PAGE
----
Like many people, I was wrong about Jeremy Corbyn. I voted for him in the first leadership ballot, supported him for the first few months but then felt he didn’t come up with the goods or show the right leadership qualities. I then voted for Owen Smith because I had become completely disillusioned with the Labour leadership owing to its chaotic office, the failure to set out any domestic policies and Jeremy’s poor media performances.
Once he had won that second ballot, however, there was no turning back and, as the parliamentary candidate in the Richmond Park by-election in December last year, I was unfailingly loyal because – put simply – unity is crucial to electoral success. I have remained loyal since, campaigning in several London seats (the wrong ones as it turned out, because they all ended up with 10,000-plus majorities!) to help Labour win.
Jeremy’s victory in the second leadership election meant it was incumbent on everyone in the party to give him the opportunity to show what he could do. Not being one of his inner circle, I don’t know how he did it but he ran a stunning election campaign, as we all now have to recognise. His team sorted itself out, played on his strengths and inspired the electorate. It belied the convention that nothing much changes during the hustings period.
The key point is that none of the other leadership contenders in either leadership ballot would have succeeded in getting 40 per cent of the vote. Labour was on a downward slide, having lost seats in all four elections since 1997. That trend has been reversed and we are now just 2.5 per cent behind (which is made to look far larger by the 56-seat difference).
Corbyn said right from the beginning that he would inspire non-voters and that is precisely what he did. This is what happened in both the US election – where Donald Trump inspired the previous non-voting white working classes to come out for him – and in the Brexit referendum, where turnout was high thanks to normally apathetic voters coming out. Barack Obama, too, inspired new voters, blacks and Latinos who had previously not registered to vote, feeling that politics was somehow nothing to do with them.
This is why the – thankfully few – people now saying that we just missed out on winning the election, and that with another leader we would have done better, are misrepresenting what has happened. Remember that for the past few years, the “death of the Labour Party” has been taken as a given. The prognosis was that we would wither and die from natural causes, losing seats because our working-class base was being eroded. The Corbyn revolution has changed all that and we must acknowledge this. It is, in fact, the Conservative Party, which, remember, has not won a majority of more than 21 seats since the days of Thatcher, which faces an existential crisis. Their core support is slowly dying off while every day new potential Labour voters are coming of age. You only have to look at the break-down of voters by age to see this.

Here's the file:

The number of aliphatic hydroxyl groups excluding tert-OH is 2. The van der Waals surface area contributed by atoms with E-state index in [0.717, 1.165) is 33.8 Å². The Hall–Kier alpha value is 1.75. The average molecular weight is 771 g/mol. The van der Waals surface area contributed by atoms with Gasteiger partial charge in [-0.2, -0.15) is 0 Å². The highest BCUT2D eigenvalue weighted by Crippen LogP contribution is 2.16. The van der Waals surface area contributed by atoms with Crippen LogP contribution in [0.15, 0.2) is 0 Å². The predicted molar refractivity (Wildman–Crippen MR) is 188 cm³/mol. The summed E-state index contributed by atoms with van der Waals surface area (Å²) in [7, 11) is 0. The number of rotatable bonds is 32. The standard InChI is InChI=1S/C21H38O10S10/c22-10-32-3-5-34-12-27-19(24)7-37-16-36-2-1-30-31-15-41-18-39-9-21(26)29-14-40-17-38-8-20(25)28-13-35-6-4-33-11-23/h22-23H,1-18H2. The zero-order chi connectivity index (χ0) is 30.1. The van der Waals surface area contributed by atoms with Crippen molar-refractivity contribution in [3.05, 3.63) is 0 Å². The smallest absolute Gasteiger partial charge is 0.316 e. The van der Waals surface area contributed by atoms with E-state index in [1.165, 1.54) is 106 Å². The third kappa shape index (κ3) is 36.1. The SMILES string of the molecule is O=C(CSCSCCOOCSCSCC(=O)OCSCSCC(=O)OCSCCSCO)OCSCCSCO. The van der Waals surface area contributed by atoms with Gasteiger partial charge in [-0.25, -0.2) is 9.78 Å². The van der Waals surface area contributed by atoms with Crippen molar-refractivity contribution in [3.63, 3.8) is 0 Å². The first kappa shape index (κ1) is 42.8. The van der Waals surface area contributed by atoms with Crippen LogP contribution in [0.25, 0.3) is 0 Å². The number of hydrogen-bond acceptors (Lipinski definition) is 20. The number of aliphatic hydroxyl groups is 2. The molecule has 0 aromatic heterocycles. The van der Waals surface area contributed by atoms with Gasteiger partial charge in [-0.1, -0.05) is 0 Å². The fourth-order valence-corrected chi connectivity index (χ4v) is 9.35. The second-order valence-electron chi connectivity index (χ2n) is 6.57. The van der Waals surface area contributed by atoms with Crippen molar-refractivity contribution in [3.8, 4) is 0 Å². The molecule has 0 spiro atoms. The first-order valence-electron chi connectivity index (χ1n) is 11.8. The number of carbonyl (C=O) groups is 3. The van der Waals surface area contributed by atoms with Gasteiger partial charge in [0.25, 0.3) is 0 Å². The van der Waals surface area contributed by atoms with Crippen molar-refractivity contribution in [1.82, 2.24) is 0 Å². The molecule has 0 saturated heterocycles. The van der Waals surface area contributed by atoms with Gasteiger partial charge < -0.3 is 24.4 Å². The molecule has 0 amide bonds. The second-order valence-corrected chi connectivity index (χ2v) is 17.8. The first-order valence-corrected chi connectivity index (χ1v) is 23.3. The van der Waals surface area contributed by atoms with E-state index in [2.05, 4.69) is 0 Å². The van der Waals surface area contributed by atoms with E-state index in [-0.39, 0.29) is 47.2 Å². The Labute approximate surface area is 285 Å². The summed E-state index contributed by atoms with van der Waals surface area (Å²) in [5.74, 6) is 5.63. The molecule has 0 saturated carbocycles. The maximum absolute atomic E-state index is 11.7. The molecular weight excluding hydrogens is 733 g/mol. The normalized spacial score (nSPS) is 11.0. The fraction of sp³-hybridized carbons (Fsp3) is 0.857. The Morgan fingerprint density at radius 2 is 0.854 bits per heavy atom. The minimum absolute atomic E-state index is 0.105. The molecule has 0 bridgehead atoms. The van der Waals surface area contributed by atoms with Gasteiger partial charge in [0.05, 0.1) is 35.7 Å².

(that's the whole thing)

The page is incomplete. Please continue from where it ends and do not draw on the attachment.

This, therefore, is a call to all sides in the Labour party to come together. We must not let this opportunity to capitalise on the election result slip through our hands by reverting to party division and dissent. The Corbynistas must not be too triumphalist in victory while the right must be gracious in defeat and, like me and so many others are already doing, admit they got it wrong. Jeremy must reach out to all wings of the party to ensure there is a shadow cabinet of all the talents, but, just as important, his former opponents in the party must respond positively. This is not a time for showboating or concerns about policy differences. Politics is the art of compromise and all politicians know that.
We need the best people to respond to the government on the Today programme and elsewhere in the media. Of course, differences remain but the manifesto, with, for example, its commitment to Trident, was a unifying document. One of the reasons we did so well at the election was the discipline shown by MPs – we did not start arguing in public and we must not start doing so now.
Christian Wolmar is a former Labour parliamentary candidate as well as a transport expert and writer.